A First Post

A nice quilt

Almost 10 years younger, Whelihan said he always looked up to his older cousin

“We were real close,” Whelihan said. “I didn’t want him to go. I gave him a big hug and a kiss, and I told him to be safe now. … He said he would.”

Hauterman’s medical platoon was part of a 3,000-soldier combat team in North Korea that had been ordered to occupy the east side of the Chosin River in November 1950. The unit battled the Chinese People’s Volunteers for four days before withdrawing to a nearby Marine base.

Hauterman was reported missing in action after the bloody battle, which resulted in some 1,300 soldiers killed or captured.

After the medic didn’t appear on periodic lists of prisoners of war, and no returning American POWs reported seeing him as a prisoner, the Army declared Hauterman dead.

This is important

A year after the Korean War ended, a set of remains were recovered from the East Chosin Reservoir and were sent for identification to a U.S. military facility in Japan in 1954. Unable to put a name to the remains, they were sen

t to the National Cemetery of the Pacific in Honolulu in 1955.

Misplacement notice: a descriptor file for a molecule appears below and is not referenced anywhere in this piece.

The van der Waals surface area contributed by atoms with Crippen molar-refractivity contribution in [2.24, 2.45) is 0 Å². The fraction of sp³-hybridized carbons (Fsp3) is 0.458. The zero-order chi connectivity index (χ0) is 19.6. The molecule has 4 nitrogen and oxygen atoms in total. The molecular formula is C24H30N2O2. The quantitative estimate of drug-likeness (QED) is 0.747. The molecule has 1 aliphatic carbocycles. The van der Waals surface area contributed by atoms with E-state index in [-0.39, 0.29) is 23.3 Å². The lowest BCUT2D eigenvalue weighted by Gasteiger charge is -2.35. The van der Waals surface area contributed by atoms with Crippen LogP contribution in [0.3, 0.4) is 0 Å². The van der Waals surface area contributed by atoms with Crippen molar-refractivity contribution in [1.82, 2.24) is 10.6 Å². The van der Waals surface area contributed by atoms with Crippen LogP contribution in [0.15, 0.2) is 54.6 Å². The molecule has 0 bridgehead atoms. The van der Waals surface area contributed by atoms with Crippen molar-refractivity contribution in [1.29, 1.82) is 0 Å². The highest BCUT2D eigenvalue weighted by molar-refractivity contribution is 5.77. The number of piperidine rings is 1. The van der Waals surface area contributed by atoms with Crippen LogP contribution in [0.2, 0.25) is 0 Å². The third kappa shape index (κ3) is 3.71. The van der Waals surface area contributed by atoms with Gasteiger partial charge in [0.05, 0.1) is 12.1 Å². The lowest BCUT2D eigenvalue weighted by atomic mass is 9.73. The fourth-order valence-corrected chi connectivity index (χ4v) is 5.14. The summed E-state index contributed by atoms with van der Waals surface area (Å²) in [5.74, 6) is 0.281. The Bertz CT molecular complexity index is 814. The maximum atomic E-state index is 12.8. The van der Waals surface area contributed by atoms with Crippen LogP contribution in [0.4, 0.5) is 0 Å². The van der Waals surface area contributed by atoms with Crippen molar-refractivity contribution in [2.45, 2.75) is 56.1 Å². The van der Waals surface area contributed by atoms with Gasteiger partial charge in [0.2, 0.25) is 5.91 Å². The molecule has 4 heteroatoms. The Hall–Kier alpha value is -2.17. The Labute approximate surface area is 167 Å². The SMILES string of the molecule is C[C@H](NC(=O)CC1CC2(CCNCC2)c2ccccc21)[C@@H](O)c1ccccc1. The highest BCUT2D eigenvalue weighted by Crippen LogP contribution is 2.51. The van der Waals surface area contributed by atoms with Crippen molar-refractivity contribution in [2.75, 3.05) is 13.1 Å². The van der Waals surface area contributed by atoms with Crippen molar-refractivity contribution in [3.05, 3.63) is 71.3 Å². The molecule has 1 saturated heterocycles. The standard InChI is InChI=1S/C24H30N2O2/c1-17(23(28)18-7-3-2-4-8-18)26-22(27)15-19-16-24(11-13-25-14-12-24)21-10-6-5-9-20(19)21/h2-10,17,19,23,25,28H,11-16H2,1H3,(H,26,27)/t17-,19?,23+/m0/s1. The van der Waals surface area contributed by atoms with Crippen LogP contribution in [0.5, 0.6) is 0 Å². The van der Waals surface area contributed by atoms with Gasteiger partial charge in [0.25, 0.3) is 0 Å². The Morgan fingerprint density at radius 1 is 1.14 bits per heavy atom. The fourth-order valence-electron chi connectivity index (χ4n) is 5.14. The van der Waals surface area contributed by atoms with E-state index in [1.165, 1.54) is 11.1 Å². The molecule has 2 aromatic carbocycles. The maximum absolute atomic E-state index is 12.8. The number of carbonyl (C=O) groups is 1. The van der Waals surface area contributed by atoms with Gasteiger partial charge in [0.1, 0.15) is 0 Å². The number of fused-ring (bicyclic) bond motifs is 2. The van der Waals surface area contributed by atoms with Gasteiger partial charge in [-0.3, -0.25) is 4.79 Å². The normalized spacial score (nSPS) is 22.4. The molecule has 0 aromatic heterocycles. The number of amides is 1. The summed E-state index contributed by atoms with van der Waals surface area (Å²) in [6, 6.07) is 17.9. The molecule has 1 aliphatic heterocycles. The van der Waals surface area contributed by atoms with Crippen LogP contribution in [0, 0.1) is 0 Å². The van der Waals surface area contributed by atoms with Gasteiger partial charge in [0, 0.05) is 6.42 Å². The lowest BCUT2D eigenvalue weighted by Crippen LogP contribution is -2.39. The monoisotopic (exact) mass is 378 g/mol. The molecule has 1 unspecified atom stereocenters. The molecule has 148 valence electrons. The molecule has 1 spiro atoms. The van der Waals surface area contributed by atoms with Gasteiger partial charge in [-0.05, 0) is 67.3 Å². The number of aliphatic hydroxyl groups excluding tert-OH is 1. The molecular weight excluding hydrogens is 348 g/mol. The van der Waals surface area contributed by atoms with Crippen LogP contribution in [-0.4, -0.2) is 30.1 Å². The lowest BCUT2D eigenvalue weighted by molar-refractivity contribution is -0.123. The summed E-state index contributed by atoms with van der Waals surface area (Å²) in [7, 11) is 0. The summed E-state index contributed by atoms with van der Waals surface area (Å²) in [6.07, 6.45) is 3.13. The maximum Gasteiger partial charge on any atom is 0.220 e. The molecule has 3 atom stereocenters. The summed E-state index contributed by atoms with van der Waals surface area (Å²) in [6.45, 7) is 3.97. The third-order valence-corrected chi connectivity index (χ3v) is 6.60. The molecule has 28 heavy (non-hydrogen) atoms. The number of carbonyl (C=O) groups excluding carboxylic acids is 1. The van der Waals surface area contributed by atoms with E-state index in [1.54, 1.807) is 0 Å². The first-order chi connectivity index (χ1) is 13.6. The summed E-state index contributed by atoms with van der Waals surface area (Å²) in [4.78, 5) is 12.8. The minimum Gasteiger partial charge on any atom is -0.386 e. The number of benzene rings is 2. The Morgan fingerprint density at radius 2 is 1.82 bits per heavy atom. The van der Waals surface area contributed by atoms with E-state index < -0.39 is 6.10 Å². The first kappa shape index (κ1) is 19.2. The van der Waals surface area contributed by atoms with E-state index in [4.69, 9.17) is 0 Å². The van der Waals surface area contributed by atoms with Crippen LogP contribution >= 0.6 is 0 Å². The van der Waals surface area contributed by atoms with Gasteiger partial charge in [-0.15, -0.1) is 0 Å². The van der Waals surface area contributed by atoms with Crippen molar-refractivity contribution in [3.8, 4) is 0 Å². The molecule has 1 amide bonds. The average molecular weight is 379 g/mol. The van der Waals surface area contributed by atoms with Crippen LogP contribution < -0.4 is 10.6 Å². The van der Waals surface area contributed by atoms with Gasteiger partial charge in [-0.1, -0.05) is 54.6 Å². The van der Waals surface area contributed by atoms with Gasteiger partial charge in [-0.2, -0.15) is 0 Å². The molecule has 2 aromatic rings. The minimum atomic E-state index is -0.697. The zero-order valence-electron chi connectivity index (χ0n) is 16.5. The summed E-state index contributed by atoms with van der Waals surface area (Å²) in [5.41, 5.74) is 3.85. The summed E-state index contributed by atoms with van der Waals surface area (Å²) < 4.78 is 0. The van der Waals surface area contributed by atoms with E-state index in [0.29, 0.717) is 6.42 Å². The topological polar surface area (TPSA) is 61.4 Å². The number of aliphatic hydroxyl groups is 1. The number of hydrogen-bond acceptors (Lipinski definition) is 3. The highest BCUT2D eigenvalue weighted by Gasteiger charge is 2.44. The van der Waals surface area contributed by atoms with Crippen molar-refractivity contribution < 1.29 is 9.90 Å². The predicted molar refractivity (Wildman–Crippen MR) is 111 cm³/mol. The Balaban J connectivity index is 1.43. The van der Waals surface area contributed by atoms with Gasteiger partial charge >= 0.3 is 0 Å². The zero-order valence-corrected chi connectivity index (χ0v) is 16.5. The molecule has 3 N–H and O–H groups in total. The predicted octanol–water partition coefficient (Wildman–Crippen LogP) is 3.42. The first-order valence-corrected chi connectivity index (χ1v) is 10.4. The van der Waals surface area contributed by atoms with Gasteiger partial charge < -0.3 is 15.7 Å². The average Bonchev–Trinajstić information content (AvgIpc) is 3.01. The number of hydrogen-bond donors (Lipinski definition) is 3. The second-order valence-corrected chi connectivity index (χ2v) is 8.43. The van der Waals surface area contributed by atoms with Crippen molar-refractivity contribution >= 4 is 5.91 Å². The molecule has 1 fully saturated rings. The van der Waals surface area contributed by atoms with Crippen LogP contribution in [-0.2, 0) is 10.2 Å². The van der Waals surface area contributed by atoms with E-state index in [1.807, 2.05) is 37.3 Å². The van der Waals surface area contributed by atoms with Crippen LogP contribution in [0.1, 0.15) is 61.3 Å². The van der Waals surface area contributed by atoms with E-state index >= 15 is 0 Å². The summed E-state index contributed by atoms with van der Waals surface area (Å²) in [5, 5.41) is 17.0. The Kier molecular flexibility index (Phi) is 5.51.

Whelihan said he tried for years to find his missing cousin and made trips to Washington, D.C., to search for records and helped the Pentagon get the DNA it needed to make a match. In the end, it was an X-ray chart and dental records attached to Hauter­man’s military file that made that connection through the Pentagon’s Defense POW/MIA Accounting Agency.

More than 7,750 Americans remain unaccounted for from the Korean War, according to the agency.

Hundreds of veterans are expected to answer the call from Hauterman’s family to come to Holyoke and help lay him to rest alongside his parents and sister. The veterans have also been called to celebrate his sacrifice as the military presents his relatives with his Purple Heart.

“We never forget our fallen,” said Brian Willette, an Afghanistan veteran and commander of the Military Order of the Purple Heart chapter in Holyoke. “For us, it’s like bringing home a brother. He is a brother. His loss in December 1950 is just as important as if he was lost this week. When one comes home, it’s a great thing. It’s closure for the family.”

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